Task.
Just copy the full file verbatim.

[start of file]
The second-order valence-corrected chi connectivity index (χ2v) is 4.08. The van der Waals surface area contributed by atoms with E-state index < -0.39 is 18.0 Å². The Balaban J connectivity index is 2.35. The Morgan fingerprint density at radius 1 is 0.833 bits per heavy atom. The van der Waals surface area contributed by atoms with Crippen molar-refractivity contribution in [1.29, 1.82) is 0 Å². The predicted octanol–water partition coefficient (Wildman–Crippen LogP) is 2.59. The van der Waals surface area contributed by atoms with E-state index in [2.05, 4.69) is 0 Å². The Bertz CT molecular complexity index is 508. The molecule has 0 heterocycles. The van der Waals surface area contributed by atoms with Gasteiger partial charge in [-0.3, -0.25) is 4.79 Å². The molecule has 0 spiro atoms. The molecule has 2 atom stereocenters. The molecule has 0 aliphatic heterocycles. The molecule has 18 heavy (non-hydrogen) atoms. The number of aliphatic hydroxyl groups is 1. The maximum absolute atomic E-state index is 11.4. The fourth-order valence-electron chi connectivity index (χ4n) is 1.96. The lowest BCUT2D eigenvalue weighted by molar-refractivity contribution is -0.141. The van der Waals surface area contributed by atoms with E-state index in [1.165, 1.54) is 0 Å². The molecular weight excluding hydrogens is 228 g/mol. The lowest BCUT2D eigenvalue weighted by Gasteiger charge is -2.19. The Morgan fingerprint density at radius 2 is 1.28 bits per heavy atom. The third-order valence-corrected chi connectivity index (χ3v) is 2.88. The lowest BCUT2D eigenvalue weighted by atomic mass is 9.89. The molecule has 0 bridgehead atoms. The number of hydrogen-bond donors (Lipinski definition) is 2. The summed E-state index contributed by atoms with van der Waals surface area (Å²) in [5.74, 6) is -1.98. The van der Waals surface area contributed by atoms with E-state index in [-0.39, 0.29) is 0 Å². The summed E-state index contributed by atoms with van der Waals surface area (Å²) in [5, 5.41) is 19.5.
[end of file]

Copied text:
The second-order valence-corrected chi connectivity index (χ2v) is 4.08. The van der Waals surface area contributed by atoms with E-state index < -0.39 is 18.0 Å². The Balaban J connectivity index is 2.35. The Morgan fingerprint density at radius 1 is 0.833 bits per heavy atom. The van der Waals surface area contributed by atoms with Crippen molar-refractivity contribution in [1.29, 1.82) is 0 Å². The predicted octanol–water partition coefficient (Wildman–Crippen LogP) is 2.59. The van der Waals surface area contributed by atoms with E-state index in [2.05, 4.69) is 0 Å². The Bertz CT molecular complexity index is 508. The molecule has 0 heterocycles. The van der Waals surface area contributed by atoms with Gasteiger partial charge in [-0.3, -0.25) is 4.79 Å². The molecule has 0 spiro atoms. The molecule has 2 atom stereocenters. The molecule has 0 aliphatic heterocycles. The molecule has 18 heavy (non-hydrogen) atoms. The number of aliphatic hydroxyl groups is 1. The maximum absolute atomic E-state index is 11.4. The fourth-order valence-electron chi connectivity index (χ4n) is 1.96. The lowest BCUT2D eigenvalue weighted by molar-refractivity contribution is -0.141. The van der Waals surface area contributed by atoms with E-state index in [1.165, 1.54) is 0 Å². The molecular weight excluding hydrogens is 228 g/mol. The lowest BCUT2D eigenvalue weighted by Gasteiger charge is -2.19. The Morgan fingerprint density at radius 2 is 1.28 bits per heavy atom. The third-order valence-corrected chi connectivity index (χ3v) is 2.88. The lowest BCUT2D eigenvalue weighted by atomic mass is 9.89. The molecule has 0 bridgehead atoms. The number of hydrogen-bond donors (Lipinski definition) is 2. The summed E-state index contributed by atoms with van der Waals surface area (Å²) in [5.74, 6) is -1.98. The van der Waals surface area contributed by atoms with E-state index in [-0.39, 0.29) is 0 Å². The summed E-state index contributed by atoms with van der Waals surface area (Å²) in [5, 5.41) is 19.5.